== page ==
Featured Research

from universities, journals, and other organizations

Drug Target For The Most Potent Botulinum Neurotoxin Determined

Date:
May 1, 2008
Source:
DOE/Brookhaven National Laboratory
Summary:
Botulinum neurotoxin -- responsible for the deadly food poisoning disease botulism and for the beneficial effects of smoothing out facial wrinkles - can also be used as a dreaded biological weapon. When ingested or inhaled, less than a billionth of an ounce can cause muscle paralysis and eventual death. Although experimental vaccines administered prior to exposure can inhibit the destructive action of this neurotoxin - the most deadly protein known to humans -- no effective pharmacological treatment exists. Scientists have now taken the first step toward designing an effective antidote to the most potent form of botulinum neurotoxin.

Reviewing their data are (from left) Brookhaven Lab researchers Subramanyam Swaminathan, Desigan Kumaran and Richa Rawat.
Credit: Image courtesy of DOE/Brookhaven National Laboratory

Botulinum neurotoxin -- responsible for the deadly food poisoning disease botulism and for the beneficial effects of smoothing out facial wrinkles - can also be used as a dreaded biological weapon. When ingested or inhaled, less than a billionth of an ounce can cause muscle paralysis and eventual death. Although experimental vaccines administered prior to exposure can inhibit the destructive action of this neurotoxin - the most deadly protein known to humans -- no effective pharmacological treatment exists.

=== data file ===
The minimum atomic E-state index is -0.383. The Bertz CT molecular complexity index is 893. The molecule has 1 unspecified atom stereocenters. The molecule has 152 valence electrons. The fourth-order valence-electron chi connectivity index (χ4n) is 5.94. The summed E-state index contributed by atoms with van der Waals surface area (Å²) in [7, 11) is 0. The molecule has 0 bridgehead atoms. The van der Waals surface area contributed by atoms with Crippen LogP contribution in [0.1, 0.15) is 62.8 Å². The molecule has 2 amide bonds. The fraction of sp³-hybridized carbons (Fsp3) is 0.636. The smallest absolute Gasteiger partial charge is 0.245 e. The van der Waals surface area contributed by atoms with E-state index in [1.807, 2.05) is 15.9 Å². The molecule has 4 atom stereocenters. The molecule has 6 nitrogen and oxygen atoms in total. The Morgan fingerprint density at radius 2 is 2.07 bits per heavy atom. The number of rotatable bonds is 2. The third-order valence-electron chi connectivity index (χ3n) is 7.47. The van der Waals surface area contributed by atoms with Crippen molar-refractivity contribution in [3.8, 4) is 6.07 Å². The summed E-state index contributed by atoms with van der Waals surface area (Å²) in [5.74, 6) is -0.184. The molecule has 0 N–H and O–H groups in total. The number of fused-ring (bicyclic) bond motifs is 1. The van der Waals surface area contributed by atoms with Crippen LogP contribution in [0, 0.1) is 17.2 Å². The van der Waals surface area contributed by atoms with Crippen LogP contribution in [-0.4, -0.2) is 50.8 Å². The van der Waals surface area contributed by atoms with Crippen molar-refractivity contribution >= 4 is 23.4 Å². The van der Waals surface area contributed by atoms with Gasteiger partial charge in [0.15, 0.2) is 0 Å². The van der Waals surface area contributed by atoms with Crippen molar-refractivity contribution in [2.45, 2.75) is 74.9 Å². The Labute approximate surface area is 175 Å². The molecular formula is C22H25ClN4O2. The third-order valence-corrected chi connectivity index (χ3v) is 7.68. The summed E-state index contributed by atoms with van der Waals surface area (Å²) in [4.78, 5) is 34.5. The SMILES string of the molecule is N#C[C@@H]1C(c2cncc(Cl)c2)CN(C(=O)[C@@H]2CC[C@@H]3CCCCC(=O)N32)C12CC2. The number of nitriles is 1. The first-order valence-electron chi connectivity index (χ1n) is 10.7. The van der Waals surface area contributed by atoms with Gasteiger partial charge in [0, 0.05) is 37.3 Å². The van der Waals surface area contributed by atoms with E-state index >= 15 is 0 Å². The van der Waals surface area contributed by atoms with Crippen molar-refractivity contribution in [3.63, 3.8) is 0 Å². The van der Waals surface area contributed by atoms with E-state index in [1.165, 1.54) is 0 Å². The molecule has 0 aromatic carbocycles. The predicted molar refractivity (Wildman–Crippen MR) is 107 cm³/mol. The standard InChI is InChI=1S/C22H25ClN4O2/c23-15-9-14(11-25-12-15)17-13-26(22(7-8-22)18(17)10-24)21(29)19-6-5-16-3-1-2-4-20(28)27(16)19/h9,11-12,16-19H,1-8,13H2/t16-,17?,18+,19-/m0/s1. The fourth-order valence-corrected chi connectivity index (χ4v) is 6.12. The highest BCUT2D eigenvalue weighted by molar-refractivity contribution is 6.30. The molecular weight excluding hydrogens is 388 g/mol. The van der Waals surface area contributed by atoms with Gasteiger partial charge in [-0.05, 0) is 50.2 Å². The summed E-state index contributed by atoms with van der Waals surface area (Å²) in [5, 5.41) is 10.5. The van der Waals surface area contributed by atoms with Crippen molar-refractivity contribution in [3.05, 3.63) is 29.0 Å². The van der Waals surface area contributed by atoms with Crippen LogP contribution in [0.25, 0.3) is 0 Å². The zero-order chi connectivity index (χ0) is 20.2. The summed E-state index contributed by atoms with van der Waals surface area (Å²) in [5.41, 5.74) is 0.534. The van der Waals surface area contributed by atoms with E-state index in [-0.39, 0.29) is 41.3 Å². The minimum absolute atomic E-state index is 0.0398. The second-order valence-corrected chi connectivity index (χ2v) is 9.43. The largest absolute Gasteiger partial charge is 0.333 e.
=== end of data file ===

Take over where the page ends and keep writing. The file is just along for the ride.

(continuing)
Related Articles


Now, scientists at the U.S. Department of Energy's Brookhaven National Laboratory and the U.S. Army Medical Research Institute of Infectious Diseases (USAMRIID) have taken the first step toward designing an effective antidote to the most potent form of the toxin. They have found that they can trick the toxin to bypass its normal binding protein, thereby blocking its deadly action.

"We have found a highly efficient inhibitor of botulinum neurotoxin type A - the most potent of seven neurotoxins produced by the bacterium Clostridium botulinum. This finding can lead to a very effective drug to stop the devastating effects of the toxin," said Brookhaven Lab biologist Subramanyam Swaminathan, the study's co-principal investigator. "We intend to do further research to tailor the inhibitor for the best results."

"We are excited about the success of this work and the prospects it holds for future drug development," said USAMRIID principal investigator S. Ashraf Ahmed, who initiated the structure-based inhibitor design as part of the Institute's bio-defense research program.